Last season I discovered the utility of pine needles (sometimes called pine straw). As you may have noticed, annually in late summer, pine trees shed their oldest needles. Sometimes this is in mass. Just in routine clean-up, I tossed them into the chicken run for bedding. It turned out to be a wet week, but the cool thing was that those needles did not get soggy. Usually I use leaves as bedding. As I described before, I save autumn leaves for my year-round hen bedding. Free and sustainable. The leaves do need attention whenever it rains, which is my cue to rake out the run and compost the works.
The discovery of the needles were a significant help though this spring during the ice thaw. My least favorite time for run maintenance for me is when the snow is melting but the ground is still frozen. Puddling, build-up of frozen bedding plus hen activity is messy. This year, I implemented the pine needles during thaw. What a difference! The thick layer of needles kept the hens up an off any icy mucky puddles underneath. Since pine needles take longer to compost, I elected to bring the pine straw to the yard waste site when the wet period was over.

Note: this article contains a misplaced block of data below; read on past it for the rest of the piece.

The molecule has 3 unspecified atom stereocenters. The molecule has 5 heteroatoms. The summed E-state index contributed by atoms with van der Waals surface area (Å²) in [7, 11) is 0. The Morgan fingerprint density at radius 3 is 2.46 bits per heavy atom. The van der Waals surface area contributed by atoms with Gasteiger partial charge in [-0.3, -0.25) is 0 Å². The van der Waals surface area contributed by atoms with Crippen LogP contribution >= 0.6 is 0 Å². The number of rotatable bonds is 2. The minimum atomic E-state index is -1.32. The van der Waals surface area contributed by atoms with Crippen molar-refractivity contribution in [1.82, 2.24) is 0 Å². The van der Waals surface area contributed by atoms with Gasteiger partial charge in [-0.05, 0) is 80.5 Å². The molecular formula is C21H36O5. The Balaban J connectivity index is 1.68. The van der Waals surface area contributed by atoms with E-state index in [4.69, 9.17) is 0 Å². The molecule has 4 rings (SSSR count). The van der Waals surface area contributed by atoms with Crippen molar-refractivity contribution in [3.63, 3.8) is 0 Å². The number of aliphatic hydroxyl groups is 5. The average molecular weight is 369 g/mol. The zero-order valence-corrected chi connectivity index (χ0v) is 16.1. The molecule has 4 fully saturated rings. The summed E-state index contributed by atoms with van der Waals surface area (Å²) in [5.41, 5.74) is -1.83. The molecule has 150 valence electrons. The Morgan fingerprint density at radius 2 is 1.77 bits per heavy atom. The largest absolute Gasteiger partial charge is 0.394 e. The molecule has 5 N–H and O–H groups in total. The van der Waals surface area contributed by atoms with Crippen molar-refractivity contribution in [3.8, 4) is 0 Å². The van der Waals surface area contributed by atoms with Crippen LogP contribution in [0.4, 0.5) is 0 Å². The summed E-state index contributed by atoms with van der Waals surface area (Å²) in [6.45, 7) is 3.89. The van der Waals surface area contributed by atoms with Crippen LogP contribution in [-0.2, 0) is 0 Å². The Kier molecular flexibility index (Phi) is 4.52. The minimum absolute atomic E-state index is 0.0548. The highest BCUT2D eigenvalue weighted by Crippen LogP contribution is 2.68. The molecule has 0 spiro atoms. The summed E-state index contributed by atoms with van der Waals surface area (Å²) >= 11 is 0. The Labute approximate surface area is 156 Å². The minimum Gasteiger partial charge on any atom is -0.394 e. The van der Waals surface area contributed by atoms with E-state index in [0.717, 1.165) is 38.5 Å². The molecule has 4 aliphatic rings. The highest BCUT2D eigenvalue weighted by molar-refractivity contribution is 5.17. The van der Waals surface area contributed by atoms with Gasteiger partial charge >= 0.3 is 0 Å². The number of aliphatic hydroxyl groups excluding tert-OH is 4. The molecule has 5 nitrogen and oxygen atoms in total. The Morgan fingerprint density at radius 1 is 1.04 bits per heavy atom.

I now keep an eye out for local pine trees. When the next drop happens, I will be knocking on doors and asking if they would mind if I rake up their needles for them.